Title

Society of Vascular Surgery Vascular Registry® comparison of carotid artery stenting outcomes for atherosclerotic vs nonatherosclerotic carotid artery disease

Document Type

Journal Article

Publication Date

1-1-2010

Journal

Journal of Vascular Surgery

Volume

51

Issue

5

DOI

10.1016/j.jvs.2009.11.082

Abstract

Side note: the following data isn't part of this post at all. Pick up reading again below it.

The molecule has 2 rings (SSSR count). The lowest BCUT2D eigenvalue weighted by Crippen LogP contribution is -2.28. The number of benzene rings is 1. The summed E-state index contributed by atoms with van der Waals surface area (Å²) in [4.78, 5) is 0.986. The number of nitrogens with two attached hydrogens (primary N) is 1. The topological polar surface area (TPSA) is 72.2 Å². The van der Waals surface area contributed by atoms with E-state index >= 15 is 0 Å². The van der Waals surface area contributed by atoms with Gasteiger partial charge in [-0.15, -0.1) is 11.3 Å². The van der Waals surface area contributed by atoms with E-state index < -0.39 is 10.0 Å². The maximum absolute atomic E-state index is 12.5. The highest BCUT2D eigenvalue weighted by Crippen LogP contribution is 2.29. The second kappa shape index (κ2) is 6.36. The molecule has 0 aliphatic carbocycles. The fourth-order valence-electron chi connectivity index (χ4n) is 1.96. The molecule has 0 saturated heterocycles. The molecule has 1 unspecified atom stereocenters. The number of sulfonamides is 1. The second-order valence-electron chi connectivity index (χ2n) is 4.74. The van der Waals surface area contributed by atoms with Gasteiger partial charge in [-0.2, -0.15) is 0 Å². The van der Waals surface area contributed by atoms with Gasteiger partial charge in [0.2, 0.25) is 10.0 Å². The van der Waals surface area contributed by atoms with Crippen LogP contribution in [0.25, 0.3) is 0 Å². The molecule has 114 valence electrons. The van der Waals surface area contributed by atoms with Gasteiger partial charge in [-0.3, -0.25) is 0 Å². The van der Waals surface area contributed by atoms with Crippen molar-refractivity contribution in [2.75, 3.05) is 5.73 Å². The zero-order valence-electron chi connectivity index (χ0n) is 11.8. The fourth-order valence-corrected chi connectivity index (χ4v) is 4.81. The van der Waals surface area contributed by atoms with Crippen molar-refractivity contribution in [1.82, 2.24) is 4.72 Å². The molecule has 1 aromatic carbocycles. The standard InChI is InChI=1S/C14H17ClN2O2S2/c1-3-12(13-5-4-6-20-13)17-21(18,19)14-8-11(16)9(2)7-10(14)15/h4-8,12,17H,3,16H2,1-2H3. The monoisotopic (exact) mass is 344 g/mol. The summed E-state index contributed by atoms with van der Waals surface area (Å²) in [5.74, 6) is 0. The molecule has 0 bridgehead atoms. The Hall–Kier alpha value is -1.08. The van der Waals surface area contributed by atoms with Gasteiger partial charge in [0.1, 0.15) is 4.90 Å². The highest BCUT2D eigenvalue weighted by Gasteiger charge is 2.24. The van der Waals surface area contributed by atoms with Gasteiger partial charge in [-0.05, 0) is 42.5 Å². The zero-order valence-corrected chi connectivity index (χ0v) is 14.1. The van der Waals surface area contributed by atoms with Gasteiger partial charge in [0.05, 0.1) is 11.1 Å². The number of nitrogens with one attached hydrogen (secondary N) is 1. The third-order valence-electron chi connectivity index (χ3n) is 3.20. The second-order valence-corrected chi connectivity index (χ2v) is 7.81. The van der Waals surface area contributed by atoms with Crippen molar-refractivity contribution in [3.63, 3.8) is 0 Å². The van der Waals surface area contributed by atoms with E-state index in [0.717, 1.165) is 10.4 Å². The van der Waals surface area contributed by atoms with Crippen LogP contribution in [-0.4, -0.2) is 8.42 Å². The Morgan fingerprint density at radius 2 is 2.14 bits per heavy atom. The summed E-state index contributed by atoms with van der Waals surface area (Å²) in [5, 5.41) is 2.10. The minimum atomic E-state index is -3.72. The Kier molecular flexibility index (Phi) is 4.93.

Objective: The Vascular Registry (VR) on carotid procedures collects long-term outcomes on carotid artery stenting (CAS) and carotid endarterectomy (CEA) patients. The purpose of this report is to describe in-hospital and 30-day CAS outcomes in patients with atherosclerotic carotid artery disease (CAD; atherosclerosis [ATH]) compared to recurrent carotid stenosis (RES) and radiation-induced stenosis (RAD). Methods: The VR collects provider-reported data on CAS using a Web-based data management system. For this report, data were analyzed at the preprocedure, procedure, predischarge, and 30-day intervals. Results: As of November 20, 2008, there were 4017 patients with CAS with discharge data, of which 72% were due to ATH. A total of 2321 patients were available for 30-day outcomes analysis (1623 ATH, 529 restenosis, 119 radiation, 17 dissection, 3 trauma, and 30 other). Baseline demographics showed that ATH occurred in older patients (72-yearsold), had the greatest history of coronary artery disease (CAD; 62%), myocardial infarction (MI; 24%), valvular heart disease (8%), arrhythmia (16%), congestive heart failure (CHF; 16%), diabetes mellitus (DM; 35%), and chronic obstructive pulmonary disease (COPD; 20%). RES had a higher degree of baseline stenosis (87.0 vs 85.8 ATH; P=.010), were less likely to be symptomatic (35.5% vs 46.3% ATH; P <.001), but had a greater history of hypertension, peripheral vascular disease (PVD), and smoking. RAD was seen in younger patients (66.6 vs 71.7 ATH; P <.001), were more likely to be male (78.2% vs 60.9% ATH; P <.001), and had less comorbidities overall, with the exception of amaurosis fugax, smoking, and cancer. The only statistically significant difference in perioperative rates was in transient ischemic attack (TIA; 2.7% ATH vs 0.9% RES; P =.02). There were no statistically significant differences in in-hospital death/stroke/MI (ATH 5.4%, RES 3.8%, RAD 4.2%) or at 30 days (ATH 7.1%, RES 5.1%, RAD 5.0%). Even after adjusting for age, gender, symptomatology, CHF, and renal failure, the only statistically significant difference at 30 days was amaurosis fugax between ATH and RAD (odds ratio [OR] 0.13; P =.01). Conclusion: Although patients with ATH have statistically significant comorbidities, they did not have statistically significant increased rates of death/stroke/MI during hospitalization or within 30 days after discharge when compared to RES or RAD. The CAS event rates for ATH vs RES and RAD are similar, despite prior published reports. Symptomatic ATH have statistically significant higher rates of death/stroke/MI compared to asymptomatic cohort. Finally, consistent and accurate entry of long-term data beyond initial hospitalization is essential to fully assess CAS outcomes since a significant number of adverse events occur in the interval from hospital discharge to 30 days. Copyright © 2010 by the Society for Vascular Surgery.

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